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There are recessive forms of HSP so lack of family history does not rule it out, nor does an unremarkable MRI. Yes, please discuss this with your doctors. Given your history of lifelong issues it seems very likely that it is this this or another genetic condition- there are many and a lot of them are very rare. If referrals are difficult and this seems beyond the scope of your current team try to get to a University medical center where they can hopefully manage your diagnostic path efficiently
 

dasht

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Thanks. I really appreciate it. This forum has done more directional thinking for me than anything else has to this point...and in a matter of minutes none-the-less. Proves it never hurts to ask someone on the outside looking in, sort of speak.

Thanks Again!

-t.
 

ShiftKicker

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There is a more appropriate label now of SPG, which covers those with what they call de novo (for first time in a family) HSP. While there are many people with family patterns of movement disorders, there are plenty of folks who fall into the category of de novo. It does take a gene test to confirm which gene is affected, sometimes they still can't identify which one, but there are experienced neurologists out there that can narrow it down for you based on observation and additional symptoms.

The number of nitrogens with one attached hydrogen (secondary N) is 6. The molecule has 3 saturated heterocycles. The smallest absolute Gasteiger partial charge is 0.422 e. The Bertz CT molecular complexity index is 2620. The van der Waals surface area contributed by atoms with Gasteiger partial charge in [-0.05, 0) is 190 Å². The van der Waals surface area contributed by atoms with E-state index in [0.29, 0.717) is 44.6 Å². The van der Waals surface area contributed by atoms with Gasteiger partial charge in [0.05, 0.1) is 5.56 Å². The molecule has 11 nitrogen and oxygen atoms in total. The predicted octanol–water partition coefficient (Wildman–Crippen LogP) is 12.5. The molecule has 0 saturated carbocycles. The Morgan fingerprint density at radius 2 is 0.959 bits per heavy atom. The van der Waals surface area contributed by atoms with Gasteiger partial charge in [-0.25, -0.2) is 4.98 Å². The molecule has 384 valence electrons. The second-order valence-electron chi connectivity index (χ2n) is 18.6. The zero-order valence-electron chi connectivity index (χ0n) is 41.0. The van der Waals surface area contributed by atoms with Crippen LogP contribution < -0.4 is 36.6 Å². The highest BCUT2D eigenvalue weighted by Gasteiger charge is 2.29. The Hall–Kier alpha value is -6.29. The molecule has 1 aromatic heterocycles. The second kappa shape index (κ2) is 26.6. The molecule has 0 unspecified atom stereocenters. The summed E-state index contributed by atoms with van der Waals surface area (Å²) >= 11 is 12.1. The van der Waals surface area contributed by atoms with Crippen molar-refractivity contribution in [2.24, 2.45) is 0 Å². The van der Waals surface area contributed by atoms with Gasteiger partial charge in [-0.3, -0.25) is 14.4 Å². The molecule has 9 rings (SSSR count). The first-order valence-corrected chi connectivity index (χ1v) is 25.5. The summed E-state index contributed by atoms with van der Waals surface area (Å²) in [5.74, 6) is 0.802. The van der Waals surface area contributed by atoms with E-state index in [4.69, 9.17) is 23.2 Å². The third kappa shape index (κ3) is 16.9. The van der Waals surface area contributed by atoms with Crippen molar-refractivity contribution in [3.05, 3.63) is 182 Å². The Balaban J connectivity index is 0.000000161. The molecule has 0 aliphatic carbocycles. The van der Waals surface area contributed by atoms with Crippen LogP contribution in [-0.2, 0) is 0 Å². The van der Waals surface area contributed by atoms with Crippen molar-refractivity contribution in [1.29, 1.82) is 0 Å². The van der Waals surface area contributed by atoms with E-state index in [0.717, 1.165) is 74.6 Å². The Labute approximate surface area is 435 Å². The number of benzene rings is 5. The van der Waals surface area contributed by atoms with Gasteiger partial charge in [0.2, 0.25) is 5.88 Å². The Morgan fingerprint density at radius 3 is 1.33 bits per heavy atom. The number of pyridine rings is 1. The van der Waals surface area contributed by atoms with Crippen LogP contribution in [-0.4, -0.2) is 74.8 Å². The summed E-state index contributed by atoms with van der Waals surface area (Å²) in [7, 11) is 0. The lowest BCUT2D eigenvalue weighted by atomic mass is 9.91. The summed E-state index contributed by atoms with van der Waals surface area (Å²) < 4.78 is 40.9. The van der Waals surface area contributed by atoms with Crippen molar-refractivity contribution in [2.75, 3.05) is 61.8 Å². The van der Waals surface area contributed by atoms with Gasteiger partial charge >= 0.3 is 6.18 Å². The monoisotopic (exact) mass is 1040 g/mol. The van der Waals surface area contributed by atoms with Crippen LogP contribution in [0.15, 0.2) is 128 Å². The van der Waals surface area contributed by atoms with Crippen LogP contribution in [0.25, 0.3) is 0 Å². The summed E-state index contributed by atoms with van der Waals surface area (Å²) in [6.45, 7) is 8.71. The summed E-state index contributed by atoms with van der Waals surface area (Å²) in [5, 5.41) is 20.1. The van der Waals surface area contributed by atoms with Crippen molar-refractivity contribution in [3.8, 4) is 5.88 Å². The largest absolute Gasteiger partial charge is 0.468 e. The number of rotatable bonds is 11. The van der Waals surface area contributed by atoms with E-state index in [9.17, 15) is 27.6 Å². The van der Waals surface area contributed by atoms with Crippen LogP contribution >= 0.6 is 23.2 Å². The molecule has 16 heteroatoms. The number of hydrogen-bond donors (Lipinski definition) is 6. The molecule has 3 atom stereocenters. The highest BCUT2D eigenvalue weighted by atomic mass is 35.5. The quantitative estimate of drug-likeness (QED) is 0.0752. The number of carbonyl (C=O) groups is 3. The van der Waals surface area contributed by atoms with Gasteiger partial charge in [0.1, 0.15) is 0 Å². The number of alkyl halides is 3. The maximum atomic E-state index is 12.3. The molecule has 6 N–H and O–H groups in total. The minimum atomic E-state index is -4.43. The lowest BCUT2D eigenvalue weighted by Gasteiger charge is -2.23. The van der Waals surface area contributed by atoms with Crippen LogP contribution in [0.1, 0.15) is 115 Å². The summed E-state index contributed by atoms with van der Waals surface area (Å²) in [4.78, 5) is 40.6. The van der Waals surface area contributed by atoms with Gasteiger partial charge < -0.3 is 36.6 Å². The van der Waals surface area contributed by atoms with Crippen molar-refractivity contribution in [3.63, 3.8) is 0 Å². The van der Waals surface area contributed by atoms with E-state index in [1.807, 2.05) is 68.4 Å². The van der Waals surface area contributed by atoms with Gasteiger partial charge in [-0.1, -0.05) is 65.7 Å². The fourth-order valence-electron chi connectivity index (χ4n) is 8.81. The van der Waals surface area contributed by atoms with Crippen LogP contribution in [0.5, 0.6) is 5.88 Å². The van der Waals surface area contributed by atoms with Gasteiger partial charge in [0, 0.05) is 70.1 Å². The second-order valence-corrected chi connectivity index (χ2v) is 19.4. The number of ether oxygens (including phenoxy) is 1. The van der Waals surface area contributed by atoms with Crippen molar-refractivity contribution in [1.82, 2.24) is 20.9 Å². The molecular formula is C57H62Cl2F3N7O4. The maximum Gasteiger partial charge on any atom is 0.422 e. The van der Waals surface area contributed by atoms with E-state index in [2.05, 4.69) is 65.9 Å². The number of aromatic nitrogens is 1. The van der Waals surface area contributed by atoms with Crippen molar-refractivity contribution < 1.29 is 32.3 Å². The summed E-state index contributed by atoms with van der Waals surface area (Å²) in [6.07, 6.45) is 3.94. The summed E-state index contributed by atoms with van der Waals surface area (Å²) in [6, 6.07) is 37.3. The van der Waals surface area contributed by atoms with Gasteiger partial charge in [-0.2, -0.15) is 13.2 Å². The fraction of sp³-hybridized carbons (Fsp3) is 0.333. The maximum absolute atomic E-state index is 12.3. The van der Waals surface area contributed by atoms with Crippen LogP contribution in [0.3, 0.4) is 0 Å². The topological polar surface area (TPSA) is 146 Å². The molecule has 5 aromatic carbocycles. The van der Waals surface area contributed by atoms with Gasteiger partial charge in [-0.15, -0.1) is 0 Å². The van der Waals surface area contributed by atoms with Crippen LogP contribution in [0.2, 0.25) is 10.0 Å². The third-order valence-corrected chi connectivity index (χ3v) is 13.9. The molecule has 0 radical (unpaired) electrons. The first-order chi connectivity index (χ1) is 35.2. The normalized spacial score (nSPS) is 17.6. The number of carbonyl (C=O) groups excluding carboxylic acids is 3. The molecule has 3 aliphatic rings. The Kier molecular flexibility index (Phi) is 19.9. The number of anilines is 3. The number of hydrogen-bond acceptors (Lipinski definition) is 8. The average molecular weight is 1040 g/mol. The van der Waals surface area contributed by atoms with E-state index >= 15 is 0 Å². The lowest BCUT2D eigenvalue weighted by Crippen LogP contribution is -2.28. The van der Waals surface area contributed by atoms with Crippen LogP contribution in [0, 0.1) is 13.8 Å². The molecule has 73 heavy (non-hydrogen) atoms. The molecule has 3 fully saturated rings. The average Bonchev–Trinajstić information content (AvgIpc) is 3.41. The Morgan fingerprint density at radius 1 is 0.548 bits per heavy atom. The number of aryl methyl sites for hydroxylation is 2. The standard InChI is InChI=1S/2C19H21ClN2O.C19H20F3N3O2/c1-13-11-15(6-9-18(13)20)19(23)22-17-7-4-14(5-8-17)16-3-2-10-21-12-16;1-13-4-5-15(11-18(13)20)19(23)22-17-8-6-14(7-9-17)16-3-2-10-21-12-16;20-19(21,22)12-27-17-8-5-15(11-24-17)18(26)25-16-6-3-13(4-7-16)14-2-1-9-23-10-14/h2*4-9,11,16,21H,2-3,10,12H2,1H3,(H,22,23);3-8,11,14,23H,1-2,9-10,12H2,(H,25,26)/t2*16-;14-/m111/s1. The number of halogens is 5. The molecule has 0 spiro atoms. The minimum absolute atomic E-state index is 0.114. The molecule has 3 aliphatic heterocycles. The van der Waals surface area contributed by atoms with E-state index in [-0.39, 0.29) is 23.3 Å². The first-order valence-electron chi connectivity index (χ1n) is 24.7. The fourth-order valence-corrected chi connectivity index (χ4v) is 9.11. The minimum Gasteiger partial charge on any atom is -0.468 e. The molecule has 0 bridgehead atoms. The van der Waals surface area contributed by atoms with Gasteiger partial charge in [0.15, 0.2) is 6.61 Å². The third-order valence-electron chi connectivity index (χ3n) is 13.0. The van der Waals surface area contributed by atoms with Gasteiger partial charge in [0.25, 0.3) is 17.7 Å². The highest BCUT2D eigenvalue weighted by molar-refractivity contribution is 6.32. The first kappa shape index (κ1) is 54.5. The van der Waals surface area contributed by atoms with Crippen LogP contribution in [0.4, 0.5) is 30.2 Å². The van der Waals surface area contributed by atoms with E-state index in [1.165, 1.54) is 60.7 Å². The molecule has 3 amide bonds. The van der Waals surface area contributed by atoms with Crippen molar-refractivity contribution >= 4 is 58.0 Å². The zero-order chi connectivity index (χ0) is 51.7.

You may have someone way back in the family who always walked a bit funny, or sat down when they were 55 and never got up again, etc. Because there was no real knowledge of HSP (and still isn't- it's very uncommon), sometimes people chalked it up to something else- spine injury, stroke, palsy, and so on. But, then again, sometimes someone just shows signs with no familial background.

If none of your previous specialists have brought it up, it either means they are inexperienced with HSP/SPG or it was eliminated during your search for diagnosis. Carefully go through your medical records. If it's not mentioned, bring it up with your neuro. As I say, I rarely step in with a diagnostic possibility, but this is something that seriously needs to be explored.